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You Look Different: The Things That Actually Change Us


by Elizabeth Graff

15 April 2019



Image

Learning to dance with abandon.

When I was 19, I fell madly in love with a dilapidated house. The outside was yellowing and the porch was crowded with squeaky, rusting furniture. A black walnut tree towered in the backyard, and the walnuts that it dropped every fall made the soil toxic to all but the heartiest of vegetables. We grew our own food; I ate a lot of kale that year. Inside, the house was filled with constant laughter and music. Dirty dishes and frisbees (several housemates preferred frisbees to plates) piled in the sink. Forgotten tomes (feminist and environmentalist manifestos from the seventies) piled on the living room bookshelves. Oh, college.


Image

That year, I learned how to cook. I learned to dance with abandon. I learned how to feel comfortable in my own skin. I could tell you about the things I learned in my classes. But if we’re being honest, living communally in Farmhouse with 16 other people probably changed me more than anything I learned in a classroom that year.


The things that actually change us.


Despite the time, effort and (at times) financial resources we invest in changing ourselves, it’s sometimes questionable whether we really have. So, it’s worth asking: What actually changes us? What are the catalysts that lead to the types of changes that really matter: changes in how we see ourselves and others, how we behave and make choices, how we experience life? And what makes those changes last?

According to psychologist Jeffrey Kottler, author of Change: What Really Leads To Personal Transformation, the science-backed answers aren’t 100% in. But we do know some things. For example, we know that most life-changing experiences happen outside of formal learning environments. These experiences usually put us in our stretch zones and involve:

  • Emotional Arousal — We feel vulnerable, yet are willing to try something new.
  • Active Learning — We are personally involved, not passive recipients of experience.
  • Social Support — We are surrounded by people who support the changes that we’re trying to make.

Kottler sums it up this way:

“When you are most uncomfortable, most out of your element, most confused and anxious, that is when the real action begins. You are forced to rely on resources that you never knew you had. You are required to solve problems in new ways.”

And later:

“When we are in a strange environment, when we can’t get our needs met in usual ways, when we are in unchartered [sic] territory, we are forced to access new and different resources within ourselves… It is when we are highly emotionally aroused that we are most vulnerable to our fears but also most willing to try something new.”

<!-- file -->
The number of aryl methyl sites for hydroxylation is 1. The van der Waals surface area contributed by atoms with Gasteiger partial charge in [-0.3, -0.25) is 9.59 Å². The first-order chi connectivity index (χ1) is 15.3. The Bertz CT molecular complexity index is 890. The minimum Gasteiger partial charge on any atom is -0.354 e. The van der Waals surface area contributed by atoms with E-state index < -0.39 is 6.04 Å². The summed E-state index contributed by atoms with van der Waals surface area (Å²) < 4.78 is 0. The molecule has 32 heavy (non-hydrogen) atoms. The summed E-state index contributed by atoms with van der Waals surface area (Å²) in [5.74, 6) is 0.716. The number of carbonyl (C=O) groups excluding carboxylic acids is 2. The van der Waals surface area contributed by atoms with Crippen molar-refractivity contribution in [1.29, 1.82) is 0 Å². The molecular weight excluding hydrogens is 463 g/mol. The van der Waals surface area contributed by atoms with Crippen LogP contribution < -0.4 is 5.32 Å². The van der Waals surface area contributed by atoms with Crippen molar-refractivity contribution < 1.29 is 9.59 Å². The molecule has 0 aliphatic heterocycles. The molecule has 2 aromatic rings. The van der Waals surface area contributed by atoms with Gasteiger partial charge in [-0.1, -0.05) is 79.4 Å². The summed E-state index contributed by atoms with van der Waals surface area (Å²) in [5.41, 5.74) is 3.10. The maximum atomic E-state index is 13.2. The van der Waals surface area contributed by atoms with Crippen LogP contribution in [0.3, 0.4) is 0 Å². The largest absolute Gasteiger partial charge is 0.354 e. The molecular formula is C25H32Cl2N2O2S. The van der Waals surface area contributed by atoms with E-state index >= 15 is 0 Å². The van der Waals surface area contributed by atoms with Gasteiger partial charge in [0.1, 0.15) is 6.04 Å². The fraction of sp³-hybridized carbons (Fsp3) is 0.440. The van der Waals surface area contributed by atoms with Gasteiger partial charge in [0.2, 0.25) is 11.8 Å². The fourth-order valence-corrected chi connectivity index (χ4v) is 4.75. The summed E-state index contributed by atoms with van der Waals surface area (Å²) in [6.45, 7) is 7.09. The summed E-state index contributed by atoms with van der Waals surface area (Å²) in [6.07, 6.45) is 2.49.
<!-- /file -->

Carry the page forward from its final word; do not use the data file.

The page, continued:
It seems that there is a recipe to follow:

Emotional Arousal + Active Learning + Social Support = Transformative, Lasting Change

The things that actually changed me.

Curious to see how this squared with my own experience, I decided to do an experiment, which you might also like to try. I listed out the top experiences that I felt changed me. Then, I looked for patterns.

Ignoring the one book that turned me into a vegetarian-leaning pescetarian for five years, the vast majority of the experiences on my list do fit the mold that Kottler laid out. In addition, I noticed: about half were painful and about half were pleasant; the majority were not easy, changed me for the better and were things that I chose or had agency in (vs. happened to me); and 100% of the items on my list involved others.


The things that actually changed you.

What about you? What experiences have changed you the most? Is there a change you’ve been wanting to make in your life?

At interstory, we’re building a community of people who grab life by the horns. Will you join us?

interstory is a virtual, global community for people who are passionate about growing what matters to them. Whether that means growing their careers, their relationships or some other aspect of their lives, our job is to support the members of our community in pursuing their passions by providing them with coaching, powerful tools and a community of cheerleaders. We encourage each other to make the types of changes that lead to transformation.

In a future blog post, we’ll cover the science of habit formation. In the meantime, if you’re curious to learn more about change, you might want to check out the following books:

Change: What Really Leads to Lasting Personal Transformation by Jeffrey Kottler

Switch: How to Change Things When Change Is Hard by Chip and Dan Heath